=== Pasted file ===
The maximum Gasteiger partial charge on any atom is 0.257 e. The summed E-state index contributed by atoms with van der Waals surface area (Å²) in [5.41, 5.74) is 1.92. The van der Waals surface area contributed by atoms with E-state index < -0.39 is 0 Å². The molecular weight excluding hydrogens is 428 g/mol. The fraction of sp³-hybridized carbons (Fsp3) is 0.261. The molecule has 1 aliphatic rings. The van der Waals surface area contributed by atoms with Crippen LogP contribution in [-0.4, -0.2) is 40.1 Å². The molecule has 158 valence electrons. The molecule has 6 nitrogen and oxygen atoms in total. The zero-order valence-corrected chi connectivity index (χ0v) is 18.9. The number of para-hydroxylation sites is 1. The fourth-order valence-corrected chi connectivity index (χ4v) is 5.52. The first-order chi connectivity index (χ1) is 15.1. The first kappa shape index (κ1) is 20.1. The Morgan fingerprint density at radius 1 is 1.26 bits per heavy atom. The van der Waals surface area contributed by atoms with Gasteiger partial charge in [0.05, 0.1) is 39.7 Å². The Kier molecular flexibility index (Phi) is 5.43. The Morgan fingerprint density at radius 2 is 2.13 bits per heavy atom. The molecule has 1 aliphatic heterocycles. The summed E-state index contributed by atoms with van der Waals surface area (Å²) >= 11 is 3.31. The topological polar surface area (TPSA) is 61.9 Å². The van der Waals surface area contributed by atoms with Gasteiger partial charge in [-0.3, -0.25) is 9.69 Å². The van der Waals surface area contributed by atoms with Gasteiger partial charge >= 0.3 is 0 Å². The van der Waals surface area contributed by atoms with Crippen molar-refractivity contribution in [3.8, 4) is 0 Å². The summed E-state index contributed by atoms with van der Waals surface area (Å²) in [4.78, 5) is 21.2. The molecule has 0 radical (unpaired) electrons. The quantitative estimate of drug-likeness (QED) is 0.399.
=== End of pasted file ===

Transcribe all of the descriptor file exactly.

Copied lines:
The maximum Gasteiger partial charge on any atom is 0.257 e. The summed E-state index contributed by atoms with van der Waals surface area (Å²) in [5.41, 5.74) is 1.92. The van der Waals surface area contributed by atoms with E-state index < -0.39 is 0 Å². The molecular weight excluding hydrogens is 428 g/mol. The fraction of sp³-hybridized carbons (Fsp3) is 0.261. The molecule has 1 aliphatic rings. The van der Waals surface area contributed by atoms with Crippen LogP contribution in [-0.4, -0.2) is 40.1 Å². The molecule has 158 valence electrons. The molecule has 6 nitrogen and oxygen atoms in total. The zero-order valence-corrected chi connectivity index (χ0v) is 18.9. The number of para-hydroxylation sites is 1. The fourth-order valence-corrected chi connectivity index (χ4v) is 5.52. The first-order chi connectivity index (χ1) is 15.1. The first kappa shape index (κ1) is 20.1. The Morgan fingerprint density at radius 1 is 1.26 bits per heavy atom. The van der Waals surface area contributed by atoms with Gasteiger partial charge in [0.05, 0.1) is 39.7 Å². The Kier molecular flexibility index (Phi) is 5.43. The Morgan fingerprint density at radius 2 is 2.13 bits per heavy atom. The molecule has 1 aliphatic heterocycles. The summed E-state index contributed by atoms with van der Waals surface area (Å²) >= 11 is 3.31. The topological polar surface area (TPSA) is 61.9 Å². The van der Waals surface area contributed by atoms with Gasteiger partial charge in [-0.3, -0.25) is 9.69 Å². The van der Waals surface area contributed by atoms with Gasteiger partial charge >= 0.3 is 0 Å². The van der Waals surface area contributed by atoms with Crippen molar-refractivity contribution in [3.8, 4) is 0 Å². The summed E-state index contributed by atoms with van der Waals surface area (Å²) in [4.78, 5) is 21.2. The molecule has 0 radical (unpaired) electrons. The quantitative estimate of drug-likeness (QED) is 0.399.